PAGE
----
With a hot glide up, then downm, his shirts,
I ironed out my father's back, cramped
and worried with work. I stroked the yoke,
the breast pocket, collar and cuffs,
until the rumped heap relaxed into the shape
of my father's broad chest, the shoulders shrugged off
the world, the collasped arms spread for a hug.
And if there'd been a feace above teh buttondown neck,
I wold have pressed the forehead out, I would
have made a boy again out ofthat tired man!
If I clung to her skirt as she sorted the wash
or put out a line, my mother frowned,
a crease down each side of her mouth.
this is no time for love! But here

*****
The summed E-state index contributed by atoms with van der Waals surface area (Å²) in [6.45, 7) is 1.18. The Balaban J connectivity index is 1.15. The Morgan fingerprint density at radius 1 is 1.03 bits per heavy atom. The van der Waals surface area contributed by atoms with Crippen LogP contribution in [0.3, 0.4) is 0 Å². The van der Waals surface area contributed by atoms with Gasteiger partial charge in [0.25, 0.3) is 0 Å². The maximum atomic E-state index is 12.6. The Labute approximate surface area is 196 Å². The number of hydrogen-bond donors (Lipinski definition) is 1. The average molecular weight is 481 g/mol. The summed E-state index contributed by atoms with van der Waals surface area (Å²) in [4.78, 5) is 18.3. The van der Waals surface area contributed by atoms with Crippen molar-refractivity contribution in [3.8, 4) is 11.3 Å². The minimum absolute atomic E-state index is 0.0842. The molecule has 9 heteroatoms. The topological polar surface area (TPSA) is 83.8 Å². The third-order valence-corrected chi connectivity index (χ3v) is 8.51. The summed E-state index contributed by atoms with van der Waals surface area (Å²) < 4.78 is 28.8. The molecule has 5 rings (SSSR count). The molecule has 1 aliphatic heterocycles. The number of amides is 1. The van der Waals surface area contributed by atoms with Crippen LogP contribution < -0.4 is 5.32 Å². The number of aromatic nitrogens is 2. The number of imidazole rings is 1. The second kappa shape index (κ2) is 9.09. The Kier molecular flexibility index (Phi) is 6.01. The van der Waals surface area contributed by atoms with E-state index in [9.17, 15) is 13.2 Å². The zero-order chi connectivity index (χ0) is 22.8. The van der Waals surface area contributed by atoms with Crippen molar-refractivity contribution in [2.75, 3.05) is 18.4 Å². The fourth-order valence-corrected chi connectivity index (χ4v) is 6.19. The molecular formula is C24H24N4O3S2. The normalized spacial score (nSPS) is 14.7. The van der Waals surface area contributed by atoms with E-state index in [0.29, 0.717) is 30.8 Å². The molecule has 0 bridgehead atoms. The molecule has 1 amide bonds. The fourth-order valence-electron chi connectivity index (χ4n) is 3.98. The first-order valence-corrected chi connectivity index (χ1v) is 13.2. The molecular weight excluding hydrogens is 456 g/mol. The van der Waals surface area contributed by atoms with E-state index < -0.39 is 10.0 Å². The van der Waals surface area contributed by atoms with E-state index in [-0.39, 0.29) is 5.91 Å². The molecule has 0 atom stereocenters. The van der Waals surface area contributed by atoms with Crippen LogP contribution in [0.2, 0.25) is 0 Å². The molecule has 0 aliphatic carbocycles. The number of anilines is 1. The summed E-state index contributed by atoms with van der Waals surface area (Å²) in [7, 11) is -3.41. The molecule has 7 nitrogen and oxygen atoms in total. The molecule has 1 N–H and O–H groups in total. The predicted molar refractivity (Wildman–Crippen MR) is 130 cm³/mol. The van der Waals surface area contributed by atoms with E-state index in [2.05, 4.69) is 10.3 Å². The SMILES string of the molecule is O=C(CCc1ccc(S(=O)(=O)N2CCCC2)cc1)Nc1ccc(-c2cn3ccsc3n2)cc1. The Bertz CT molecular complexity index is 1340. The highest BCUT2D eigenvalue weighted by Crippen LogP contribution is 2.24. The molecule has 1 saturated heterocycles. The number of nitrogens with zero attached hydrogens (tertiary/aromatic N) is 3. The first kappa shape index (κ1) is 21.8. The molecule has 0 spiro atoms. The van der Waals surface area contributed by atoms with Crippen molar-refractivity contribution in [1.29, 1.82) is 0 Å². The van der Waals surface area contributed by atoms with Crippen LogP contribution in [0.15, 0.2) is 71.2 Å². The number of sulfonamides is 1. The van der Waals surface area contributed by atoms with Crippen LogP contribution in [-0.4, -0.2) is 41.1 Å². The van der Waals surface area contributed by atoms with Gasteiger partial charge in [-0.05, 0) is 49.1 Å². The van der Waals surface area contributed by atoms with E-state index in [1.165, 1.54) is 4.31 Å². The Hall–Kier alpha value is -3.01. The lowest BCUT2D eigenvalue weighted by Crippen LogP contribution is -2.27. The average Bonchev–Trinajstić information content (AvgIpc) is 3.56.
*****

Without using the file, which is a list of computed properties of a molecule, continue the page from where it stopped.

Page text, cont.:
I could linger over her wrinked bedjacket,
with the hot tip. Here i caressed complications
of darts, scallops, ties pleats which made
her outfits test of the patience of my passion.
Here I could lay my dreaming iron on her lap...
The smell of baked cotton rose from the board
and blew with a breeze out of the window
to the family wardreope drying on the clothesline,
all needing a touch of my iron. Here I could tickle
the underamrs of my big sister's petticoat
or secretly pat the backside of her pajams.
For she too would have warned me not to muss
her fresh blouses, starched jumpers, amd smocks,
all that my careful hand had ironed out,
forced to express my excess love on cloth.
Julia Alvarez was born in 1950.
She arived to the United States from the Dominican Republic in 1960 when she was 10 years old.
She claims she discoverd her talent from moving to the United States.
Tuesday, April 29, 2008
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